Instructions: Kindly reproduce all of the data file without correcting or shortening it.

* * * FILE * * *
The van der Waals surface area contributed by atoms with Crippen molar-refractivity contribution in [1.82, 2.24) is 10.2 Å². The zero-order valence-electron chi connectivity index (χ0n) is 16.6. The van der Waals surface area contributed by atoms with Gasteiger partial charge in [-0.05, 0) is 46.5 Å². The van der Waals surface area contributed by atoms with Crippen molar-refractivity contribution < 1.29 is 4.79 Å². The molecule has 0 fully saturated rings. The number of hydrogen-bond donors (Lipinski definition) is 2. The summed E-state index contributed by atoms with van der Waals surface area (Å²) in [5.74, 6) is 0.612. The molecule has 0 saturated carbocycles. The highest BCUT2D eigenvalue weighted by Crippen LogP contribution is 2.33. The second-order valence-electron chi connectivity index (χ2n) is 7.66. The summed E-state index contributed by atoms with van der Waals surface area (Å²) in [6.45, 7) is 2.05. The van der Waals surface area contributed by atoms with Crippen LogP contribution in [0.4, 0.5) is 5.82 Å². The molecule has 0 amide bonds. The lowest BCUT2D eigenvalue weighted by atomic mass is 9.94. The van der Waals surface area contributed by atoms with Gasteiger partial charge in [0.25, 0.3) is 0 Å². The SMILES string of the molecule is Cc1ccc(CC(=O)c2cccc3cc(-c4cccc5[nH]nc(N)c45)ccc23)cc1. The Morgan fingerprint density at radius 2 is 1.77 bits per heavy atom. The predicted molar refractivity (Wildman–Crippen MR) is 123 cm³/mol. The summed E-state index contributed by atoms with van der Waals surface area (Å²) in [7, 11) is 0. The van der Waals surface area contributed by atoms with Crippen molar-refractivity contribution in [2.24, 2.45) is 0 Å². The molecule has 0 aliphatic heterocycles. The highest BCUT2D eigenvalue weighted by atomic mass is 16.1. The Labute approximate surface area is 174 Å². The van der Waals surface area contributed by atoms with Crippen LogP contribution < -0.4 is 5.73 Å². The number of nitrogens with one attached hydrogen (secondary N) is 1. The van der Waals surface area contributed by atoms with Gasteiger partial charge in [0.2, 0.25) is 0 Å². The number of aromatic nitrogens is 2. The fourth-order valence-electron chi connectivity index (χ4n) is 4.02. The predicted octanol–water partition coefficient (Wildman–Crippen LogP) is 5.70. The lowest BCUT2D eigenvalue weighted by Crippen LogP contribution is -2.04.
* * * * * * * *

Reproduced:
The van der Waals surface area contributed by atoms with Crippen molar-refractivity contribution in [1.82, 2.24) is 10.2 Å². The zero-order valence-electron chi connectivity index (χ0n) is 16.6. The van der Waals surface area contributed by atoms with Gasteiger partial charge in [-0.05, 0) is 46.5 Å². The van der Waals surface area contributed by atoms with Crippen molar-refractivity contribution < 1.29 is 4.79 Å². The molecule has 0 fully saturated rings. The number of hydrogen-bond donors (Lipinski definition) is 2. The summed E-state index contributed by atoms with van der Waals surface area (Å²) in [5.74, 6) is 0.612. The molecule has 0 saturated carbocycles. The highest BCUT2D eigenvalue weighted by Crippen LogP contribution is 2.33. The second-order valence-electron chi connectivity index (χ2n) is 7.66. The summed E-state index contributed by atoms with van der Waals surface area (Å²) in [6.45, 7) is 2.05. The van der Waals surface area contributed by atoms with Crippen LogP contribution in [0.4, 0.5) is 5.82 Å². The molecule has 0 amide bonds. The lowest BCUT2D eigenvalue weighted by atomic mass is 9.94. The van der Waals surface area contributed by atoms with Gasteiger partial charge in [0.25, 0.3) is 0 Å². The SMILES string of the molecule is Cc1ccc(CC(=O)c2cccc3cc(-c4cccc5[nH]nc(N)c45)ccc23)cc1. The Morgan fingerprint density at radius 2 is 1.77 bits per heavy atom. The predicted molar refractivity (Wildman–Crippen MR) is 123 cm³/mol. The summed E-state index contributed by atoms with van der Waals surface area (Å²) in [7, 11) is 0. The van der Waals surface area contributed by atoms with Crippen molar-refractivity contribution in [2.24, 2.45) is 0 Å². The molecule has 0 aliphatic heterocycles. The highest BCUT2D eigenvalue weighted by atomic mass is 16.1. The Labute approximate surface area is 174 Å². The van der Waals surface area contributed by atoms with Crippen LogP contribution < -0.4 is 5.73 Å². The number of nitrogens with one attached hydrogen (secondary N) is 1. The van der Waals surface area contributed by atoms with Gasteiger partial charge in [0.2, 0.25) is 0 Å². The number of aromatic nitrogens is 2. The fourth-order valence-electron chi connectivity index (χ4n) is 4.02. The predicted octanol–water partition coefficient (Wildman–Crippen LogP) is 5.70. The lowest BCUT2D eigenvalue weighted by Crippen LogP contribution is -2.04.